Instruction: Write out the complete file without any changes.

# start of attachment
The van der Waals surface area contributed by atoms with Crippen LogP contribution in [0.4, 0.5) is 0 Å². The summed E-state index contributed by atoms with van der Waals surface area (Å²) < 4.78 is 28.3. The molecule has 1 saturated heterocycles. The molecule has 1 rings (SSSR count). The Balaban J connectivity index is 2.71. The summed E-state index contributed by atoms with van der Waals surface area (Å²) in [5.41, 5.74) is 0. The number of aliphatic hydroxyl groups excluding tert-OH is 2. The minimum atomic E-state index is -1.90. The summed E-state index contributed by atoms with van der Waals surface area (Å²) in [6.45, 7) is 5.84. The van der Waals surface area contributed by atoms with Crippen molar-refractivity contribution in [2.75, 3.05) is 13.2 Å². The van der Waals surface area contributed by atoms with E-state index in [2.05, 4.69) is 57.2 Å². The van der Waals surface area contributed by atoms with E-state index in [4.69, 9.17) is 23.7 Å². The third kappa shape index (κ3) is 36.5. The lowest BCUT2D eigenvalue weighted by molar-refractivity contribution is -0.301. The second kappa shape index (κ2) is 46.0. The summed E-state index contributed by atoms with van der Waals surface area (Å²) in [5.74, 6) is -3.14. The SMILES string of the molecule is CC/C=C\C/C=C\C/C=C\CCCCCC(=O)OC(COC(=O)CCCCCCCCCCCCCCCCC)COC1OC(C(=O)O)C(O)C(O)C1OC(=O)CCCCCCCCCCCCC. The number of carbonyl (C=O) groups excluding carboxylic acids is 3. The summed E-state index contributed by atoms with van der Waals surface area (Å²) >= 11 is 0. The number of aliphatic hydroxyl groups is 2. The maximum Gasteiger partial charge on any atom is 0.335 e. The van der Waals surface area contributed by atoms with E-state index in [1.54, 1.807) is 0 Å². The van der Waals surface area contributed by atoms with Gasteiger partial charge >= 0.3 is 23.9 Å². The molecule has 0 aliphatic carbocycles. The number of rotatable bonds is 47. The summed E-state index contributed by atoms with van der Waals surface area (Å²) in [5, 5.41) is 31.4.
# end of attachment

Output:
The van der Waals surface area contributed by atoms with Crippen LogP contribution in [0.4, 0.5) is 0 Å². The summed E-state index contributed by atoms with van der Waals surface area (Å²) < 4.78 is 28.3. The molecule has 1 saturated heterocycles. The molecule has 1 rings (SSSR count). The Balaban J connectivity index is 2.71. The summed E-state index contributed by atoms with van der Waals surface area (Å²) in [5.41, 5.74) is 0. The number of aliphatic hydroxyl groups excluding tert-OH is 2. The minimum atomic E-state index is -1.90. The summed E-state index contributed by atoms with van der Waals surface area (Å²) in [6.45, 7) is 5.84. The van der Waals surface area contributed by atoms with Crippen molar-refractivity contribution in [2.75, 3.05) is 13.2 Å². The van der Waals surface area contributed by atoms with E-state index in [2.05, 4.69) is 57.2 Å². The van der Waals surface area contributed by atoms with E-state index in [4.69, 9.17) is 23.7 Å². The third kappa shape index (κ3) is 36.5. The lowest BCUT2D eigenvalue weighted by molar-refractivity contribution is -0.301. The second kappa shape index (κ2) is 46.0. The summed E-state index contributed by atoms with van der Waals surface area (Å²) in [5.74, 6) is -3.14. The SMILES string of the molecule is CC/C=C\C/C=C\C/C=C\CCCCCC(=O)OC(COC(=O)CCCCCCCCCCCCCCCCC)COC1OC(C(=O)O)C(O)C(O)C1OC(=O)CCCCCCCCCCCCC. The number of carbonyl (C=O) groups excluding carboxylic acids is 3. The summed E-state index contributed by atoms with van der Waals surface area (Å²) >= 11 is 0. The number of aliphatic hydroxyl groups is 2. The maximum Gasteiger partial charge on any atom is 0.335 e. The van der Waals surface area contributed by atoms with E-state index in [1.54, 1.807) is 0 Å². The van der Waals surface area contributed by atoms with Gasteiger partial charge >= 0.3 is 23.9 Å². The molecule has 0 aliphatic carbocycles. The number of rotatable bonds is 47. The summed E-state index contributed by atoms with van der Waals surface area (Å²) in [5, 5.41) is 31.4.